• Decreased serum triglycerides are seen in abetalipoproteinemia, chronic obstructive pulmonary disease, hyperthyroidism, malnutrition and malabsorption states.
    Mind Teaser

Read this…………………

What can you hold in your right hand, but not in your left?

Yesterday’s Mind Teaser: The 60th and 62nd British Prime Ministers of the UK had the same mother and father, but were not brothers. How do you account for this?

Answer for Yesterday’s Mind Teaser: Churchill was Prime Minister twice, from 1940 to 45 and from 1951 to 55

Correct answers received from: Dr Sushma Chawla, Dr PC Das, Dr Thakor Hitendrsinh G, Dr Kanta jain, Dr KV Sarma, YJ Vasavada, Dr Chandresh Jardosh, Dr Jainendra Upadhyay.

Answer for 17th August Mind Teaser: D. “I will include more fresh fruits and vegetables in my diet.”
Correct answers received from: Pawan Raja, Dr Sushma Chawla, Avula Ramadevi, Dr B Rajammal,
Dr PC Das, Satya Bhooshan Sood, Dr Prabha Sanghi, Bina Sawhney.

Send your answer to ijcp12@gmail.com

   Laugh a While (Dr GM Singh)

Traffic policeman: "Didn’t you hear my whistle, madam?"
Woman driver: "Yes, but I don’t like flirting while I'm driving."

    Medicolegal Update

(Dr Sudhir Gupta, Additional Prof, Forensic Medicine & Toxicology, AIIMS)

Contravention of PNDT Act may lead to imprisonment up to 3 years

  • The name of the registered medical practitioner who has been convicted by the court under sub–section (1), shall be reported by the Appropriate Authority to the respective State Medical Council for taking necessary action including the removal of his name from the register of the Council for a period of two years for the first offence and permanently for the subsequent offence.
  • Any person who seeks the aid of a genetic counseling center or genetic laboratory or genetic clinic or of a medical geneticist, medical gynecologist or registered medical practitioner for conducting pre–natal diagnostic techniques on any pregnant woman (including the woman unless she was compelled to undergo such diagnostic technique) for purposes other than those specified in clause(2) of section 4, shall be punishable with imprisonment for a term which may extend to 3years and with a fine which may extend up to ten thousand rupees and on any subsequent conviction with imprisonment which may extend to five years and with fine which may extend up to fifty thousand rupees.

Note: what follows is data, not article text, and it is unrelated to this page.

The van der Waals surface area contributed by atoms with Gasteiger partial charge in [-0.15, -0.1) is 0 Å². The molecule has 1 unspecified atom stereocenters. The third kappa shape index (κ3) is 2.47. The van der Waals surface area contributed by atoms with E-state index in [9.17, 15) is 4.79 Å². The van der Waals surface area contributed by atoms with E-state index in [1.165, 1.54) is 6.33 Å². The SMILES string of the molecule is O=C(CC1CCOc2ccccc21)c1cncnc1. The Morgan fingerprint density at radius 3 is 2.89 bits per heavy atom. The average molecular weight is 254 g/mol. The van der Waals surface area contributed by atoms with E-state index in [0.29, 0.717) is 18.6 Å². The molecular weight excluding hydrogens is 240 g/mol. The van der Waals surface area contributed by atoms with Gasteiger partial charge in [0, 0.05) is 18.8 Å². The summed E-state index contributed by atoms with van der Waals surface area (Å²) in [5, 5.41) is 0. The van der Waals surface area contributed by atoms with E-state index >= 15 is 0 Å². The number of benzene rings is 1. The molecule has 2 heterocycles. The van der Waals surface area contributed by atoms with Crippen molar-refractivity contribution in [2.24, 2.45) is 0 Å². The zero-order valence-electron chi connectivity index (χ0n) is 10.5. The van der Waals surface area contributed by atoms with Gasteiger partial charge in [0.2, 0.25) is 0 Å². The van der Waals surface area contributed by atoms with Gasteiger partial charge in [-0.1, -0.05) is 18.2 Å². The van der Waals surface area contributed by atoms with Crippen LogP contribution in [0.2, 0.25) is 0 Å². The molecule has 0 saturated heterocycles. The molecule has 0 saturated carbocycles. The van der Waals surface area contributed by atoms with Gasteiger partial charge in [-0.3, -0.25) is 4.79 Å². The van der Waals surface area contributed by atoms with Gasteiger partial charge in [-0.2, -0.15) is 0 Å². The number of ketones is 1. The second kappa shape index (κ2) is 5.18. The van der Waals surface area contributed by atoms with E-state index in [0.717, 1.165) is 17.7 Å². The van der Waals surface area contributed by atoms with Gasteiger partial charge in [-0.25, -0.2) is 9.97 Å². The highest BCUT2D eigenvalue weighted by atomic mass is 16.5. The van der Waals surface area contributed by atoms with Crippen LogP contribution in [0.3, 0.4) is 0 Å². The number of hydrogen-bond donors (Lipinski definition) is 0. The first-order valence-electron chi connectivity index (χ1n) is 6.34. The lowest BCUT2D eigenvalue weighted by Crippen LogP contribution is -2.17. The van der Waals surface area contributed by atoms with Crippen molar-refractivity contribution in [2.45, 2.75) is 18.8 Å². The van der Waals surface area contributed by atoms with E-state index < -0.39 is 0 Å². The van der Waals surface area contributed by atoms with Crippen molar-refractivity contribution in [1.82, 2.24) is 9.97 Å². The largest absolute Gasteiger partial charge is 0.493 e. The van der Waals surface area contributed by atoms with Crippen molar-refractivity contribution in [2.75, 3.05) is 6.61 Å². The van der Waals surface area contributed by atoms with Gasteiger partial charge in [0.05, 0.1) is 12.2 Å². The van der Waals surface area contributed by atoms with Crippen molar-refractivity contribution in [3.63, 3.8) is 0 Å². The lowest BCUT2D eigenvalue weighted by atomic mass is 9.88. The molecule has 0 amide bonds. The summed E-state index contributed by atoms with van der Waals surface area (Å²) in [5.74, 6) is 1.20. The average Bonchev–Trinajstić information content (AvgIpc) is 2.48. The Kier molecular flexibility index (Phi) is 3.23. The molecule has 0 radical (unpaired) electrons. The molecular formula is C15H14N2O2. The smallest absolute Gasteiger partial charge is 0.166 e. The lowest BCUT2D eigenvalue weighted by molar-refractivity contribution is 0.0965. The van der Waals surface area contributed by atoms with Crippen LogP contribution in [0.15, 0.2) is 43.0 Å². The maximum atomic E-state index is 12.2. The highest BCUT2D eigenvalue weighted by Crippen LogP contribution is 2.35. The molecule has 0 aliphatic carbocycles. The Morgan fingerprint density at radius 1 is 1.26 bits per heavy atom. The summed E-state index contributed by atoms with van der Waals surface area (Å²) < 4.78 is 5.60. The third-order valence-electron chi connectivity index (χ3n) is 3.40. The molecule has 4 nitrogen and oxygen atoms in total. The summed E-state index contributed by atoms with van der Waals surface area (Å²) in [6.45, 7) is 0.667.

For comments and archives

    Public Forum

Public Forum (Press Release for use by the newspapers)

Diabetics should take pneumonia vaccine

Diabetes is associated with a 25–75% increase in the relative risk of hospitalization due to pneumonia, said Padma Shri and Dr B C Roy National Awardee Dr K K Aggarwal.

Quoting a study published in the journal Diabetes Care, Dr Aggarwal said that it is important to give flu and pneumococcal vaccine to diabetics, especially those patients who have had diabetes for a longer duration. It is equally important to control diabetes adequately to prevent pneumonia-related hospitalization among diabetic patients.

In the study Dr. Jette B. Kornum from Aarhus University Hospital, Aalborg and colleagues identified 34,239 individuals with a pneumonia–related hospital admission and 342,390 individuals from the general population who served as a control group. The study showed that individuals with diabetes had a 26% higher risk of pneumonia–related hospitalization compared with those without diabetes.

The risk of pneumonia–related hospitalization was increased by 4.4–fold in subjects with type 1 diabetes and by 1.2–fold in those with type 2 diabetes.

The maximum risk was related to longer duration of diabetes (more than 9 years) with poor glycemic control (A1c > 9%). The risk was 37% higher in diabetics of over 9 years duration and 60% higher when the A1c was over 9% as compared to 22% higher risk when the A1c was lower than 7%.

A1c is the measure of average blood sugar of the last three months and should be kept lower than 7%.

    Readers Responses
  1. Dear Sir, Really very nice information: Regards: Dr Shreya
    Forthcoming Events
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Dil Ka Darbar

September 23, 2012 at 9:00 AM – 6:00 PM
Tal Katora Indoor Stadium, Connaught Place, New Delhi, 110001
A non stop question answer-session between all the top cardiologists of the NCR region and the public. Event will be promoted through hoardings, our publications and the press. Public health discussions